The Institute for Supply Management will release its latest survey on manufacturing at 10am, and all eyes will be on the headline index which should finally break through 50 – the break even mark between expansion contraction.
It’s hard to believe that little over a month ago, investors were holding their breath to see if the S&P 500 had enough momentum to burst through 950 – a psychological level that had held firm since November of last year. Carry through buying Monday from last week’s renewed cheer that the U.S. and global economies were leaving recession behind has pushed the S&P 500 to 1033, its highest level since Oct. 6, 2008 when it traded at 1056.89.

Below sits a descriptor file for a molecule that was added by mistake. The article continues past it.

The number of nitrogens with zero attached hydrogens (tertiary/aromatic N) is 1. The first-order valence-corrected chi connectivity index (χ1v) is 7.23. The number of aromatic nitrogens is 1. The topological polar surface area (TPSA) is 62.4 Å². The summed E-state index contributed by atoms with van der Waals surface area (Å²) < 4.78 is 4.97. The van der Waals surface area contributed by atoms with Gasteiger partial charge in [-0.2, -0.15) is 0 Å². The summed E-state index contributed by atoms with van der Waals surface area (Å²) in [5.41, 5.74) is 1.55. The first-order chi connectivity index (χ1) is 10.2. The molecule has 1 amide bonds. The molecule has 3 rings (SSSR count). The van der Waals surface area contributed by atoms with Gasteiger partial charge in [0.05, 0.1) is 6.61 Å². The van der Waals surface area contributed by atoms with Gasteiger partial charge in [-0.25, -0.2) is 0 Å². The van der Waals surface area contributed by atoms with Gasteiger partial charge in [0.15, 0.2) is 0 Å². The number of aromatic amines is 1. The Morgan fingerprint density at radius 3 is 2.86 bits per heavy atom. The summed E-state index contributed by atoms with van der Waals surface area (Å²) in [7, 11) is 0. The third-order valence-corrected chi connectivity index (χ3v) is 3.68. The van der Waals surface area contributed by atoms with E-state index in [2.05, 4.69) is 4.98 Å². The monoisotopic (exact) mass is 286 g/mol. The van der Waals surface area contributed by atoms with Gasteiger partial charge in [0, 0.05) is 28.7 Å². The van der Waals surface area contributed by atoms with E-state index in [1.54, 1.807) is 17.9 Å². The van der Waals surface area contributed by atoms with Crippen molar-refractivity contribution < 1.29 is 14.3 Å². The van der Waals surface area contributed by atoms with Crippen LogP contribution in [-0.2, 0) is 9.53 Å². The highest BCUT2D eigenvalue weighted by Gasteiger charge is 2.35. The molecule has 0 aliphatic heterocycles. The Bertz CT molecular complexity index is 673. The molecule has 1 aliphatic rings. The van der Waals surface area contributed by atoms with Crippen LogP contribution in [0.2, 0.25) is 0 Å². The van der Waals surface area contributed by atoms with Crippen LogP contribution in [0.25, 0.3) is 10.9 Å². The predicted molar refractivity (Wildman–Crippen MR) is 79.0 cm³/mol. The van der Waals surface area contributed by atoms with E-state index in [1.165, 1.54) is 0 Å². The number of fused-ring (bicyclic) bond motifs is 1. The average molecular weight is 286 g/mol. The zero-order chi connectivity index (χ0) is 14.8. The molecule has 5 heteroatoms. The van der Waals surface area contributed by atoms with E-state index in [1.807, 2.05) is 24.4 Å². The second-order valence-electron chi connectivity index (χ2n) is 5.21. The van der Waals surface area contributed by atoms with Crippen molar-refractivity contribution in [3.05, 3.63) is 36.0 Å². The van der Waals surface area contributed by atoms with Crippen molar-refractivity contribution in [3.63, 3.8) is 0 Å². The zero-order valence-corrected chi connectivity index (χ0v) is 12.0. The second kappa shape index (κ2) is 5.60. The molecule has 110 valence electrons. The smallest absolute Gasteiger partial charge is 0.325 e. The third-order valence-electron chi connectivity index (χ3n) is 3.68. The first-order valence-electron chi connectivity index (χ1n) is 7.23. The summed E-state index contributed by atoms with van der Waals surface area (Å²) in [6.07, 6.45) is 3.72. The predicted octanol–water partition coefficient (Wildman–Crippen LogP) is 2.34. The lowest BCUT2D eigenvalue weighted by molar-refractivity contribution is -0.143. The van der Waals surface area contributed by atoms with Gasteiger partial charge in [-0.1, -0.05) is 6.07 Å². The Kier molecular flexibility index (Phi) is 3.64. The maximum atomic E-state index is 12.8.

Sure they’re still cutting jobs, by nonfarm payrolls are shrinking at slower pace, down only 247K in July, and the unemployment rate actually fell to 9.4% from 9.5%. With other data showing a tentative turning point in housing and manufacturing moving toward expansion, this is starting to feel like the real deal.
LONDON, July 24 (Reuters) – Investors have proved all too ready to interpret positive earnings trends from Intel, IBM and Apple as signs of economic recovery and to justify a continued rally in technology stocks.